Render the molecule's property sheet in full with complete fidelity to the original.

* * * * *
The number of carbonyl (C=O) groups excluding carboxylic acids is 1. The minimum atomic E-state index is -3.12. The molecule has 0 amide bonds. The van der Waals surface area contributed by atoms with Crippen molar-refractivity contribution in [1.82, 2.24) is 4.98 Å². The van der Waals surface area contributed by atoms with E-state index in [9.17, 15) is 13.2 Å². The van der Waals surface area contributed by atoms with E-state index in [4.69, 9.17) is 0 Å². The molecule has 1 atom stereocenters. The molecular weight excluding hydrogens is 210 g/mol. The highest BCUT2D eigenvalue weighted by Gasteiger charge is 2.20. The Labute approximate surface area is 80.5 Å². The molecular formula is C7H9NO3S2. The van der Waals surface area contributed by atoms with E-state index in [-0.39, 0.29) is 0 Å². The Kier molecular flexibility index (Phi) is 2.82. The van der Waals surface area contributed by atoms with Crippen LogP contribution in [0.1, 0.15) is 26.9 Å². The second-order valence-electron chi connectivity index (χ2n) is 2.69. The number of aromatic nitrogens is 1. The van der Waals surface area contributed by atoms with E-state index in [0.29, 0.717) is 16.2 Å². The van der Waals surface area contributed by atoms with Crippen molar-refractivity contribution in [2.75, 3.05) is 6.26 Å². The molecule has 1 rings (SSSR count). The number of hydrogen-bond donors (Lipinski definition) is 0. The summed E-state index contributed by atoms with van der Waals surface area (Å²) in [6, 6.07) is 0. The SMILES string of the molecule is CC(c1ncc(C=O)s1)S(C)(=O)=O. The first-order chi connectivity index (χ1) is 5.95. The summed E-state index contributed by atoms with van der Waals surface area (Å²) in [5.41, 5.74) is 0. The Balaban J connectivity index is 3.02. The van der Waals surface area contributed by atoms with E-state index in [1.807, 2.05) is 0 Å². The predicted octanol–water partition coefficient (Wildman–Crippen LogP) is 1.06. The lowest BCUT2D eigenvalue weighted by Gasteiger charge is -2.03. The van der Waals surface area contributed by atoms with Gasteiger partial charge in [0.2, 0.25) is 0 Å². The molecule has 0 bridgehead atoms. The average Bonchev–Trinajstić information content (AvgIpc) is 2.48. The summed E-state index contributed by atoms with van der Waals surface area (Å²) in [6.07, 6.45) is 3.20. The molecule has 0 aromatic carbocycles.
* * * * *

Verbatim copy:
The number of carbonyl (C=O) groups excluding carboxylic acids is 1. The minimum atomic E-state index is -3.12. The molecule has 0 amide bonds. The van der Waals surface area contributed by atoms with Crippen molar-refractivity contribution in [1.82, 2.24) is 4.98 Å². The van der Waals surface area contributed by atoms with E-state index in [9.17, 15) is 13.2 Å². The van der Waals surface area contributed by atoms with E-state index in [4.69, 9.17) is 0 Å². The molecule has 1 atom stereocenters. The molecular weight excluding hydrogens is 210 g/mol. The highest BCUT2D eigenvalue weighted by Gasteiger charge is 2.20. The Labute approximate surface area is 80.5 Å². The molecular formula is C7H9NO3S2. The van der Waals surface area contributed by atoms with E-state index in [-0.39, 0.29) is 0 Å². The Kier molecular flexibility index (Phi) is 2.82. The van der Waals surface area contributed by atoms with Crippen LogP contribution in [0.1, 0.15) is 26.9 Å². The second-order valence-electron chi connectivity index (χ2n) is 2.69. The number of aromatic nitrogens is 1. The van der Waals surface area contributed by atoms with E-state index in [0.29, 0.717) is 16.2 Å². The van der Waals surface area contributed by atoms with Crippen molar-refractivity contribution in [2.75, 3.05) is 6.26 Å². The molecule has 1 rings (SSSR count). The number of hydrogen-bond donors (Lipinski definition) is 0. The summed E-state index contributed by atoms with van der Waals surface area (Å²) in [6, 6.07) is 0. The SMILES string of the molecule is CC(c1ncc(C=O)s1)S(C)(=O)=O. The first-order chi connectivity index (χ1) is 5.95. The summed E-state index contributed by atoms with van der Waals surface area (Å²) in [5.41, 5.74) is 0. The Balaban J connectivity index is 3.02. The van der Waals surface area contributed by atoms with E-state index in [1.807, 2.05) is 0 Å². The predicted octanol–water partition coefficient (Wildman–Crippen LogP) is 1.06. The lowest BCUT2D eigenvalue weighted by Gasteiger charge is -2.03. The van der Waals surface area contributed by atoms with Gasteiger partial charge in [0.2, 0.25) is 0 Å². The molecule has 0 bridgehead atoms. The average Bonchev–Trinajstić information content (AvgIpc) is 2.48. The summed E-state index contributed by atoms with van der Waals surface area (Å²) in [6.07, 6.45) is 3.20. The molecule has 0 aromatic carbocycles.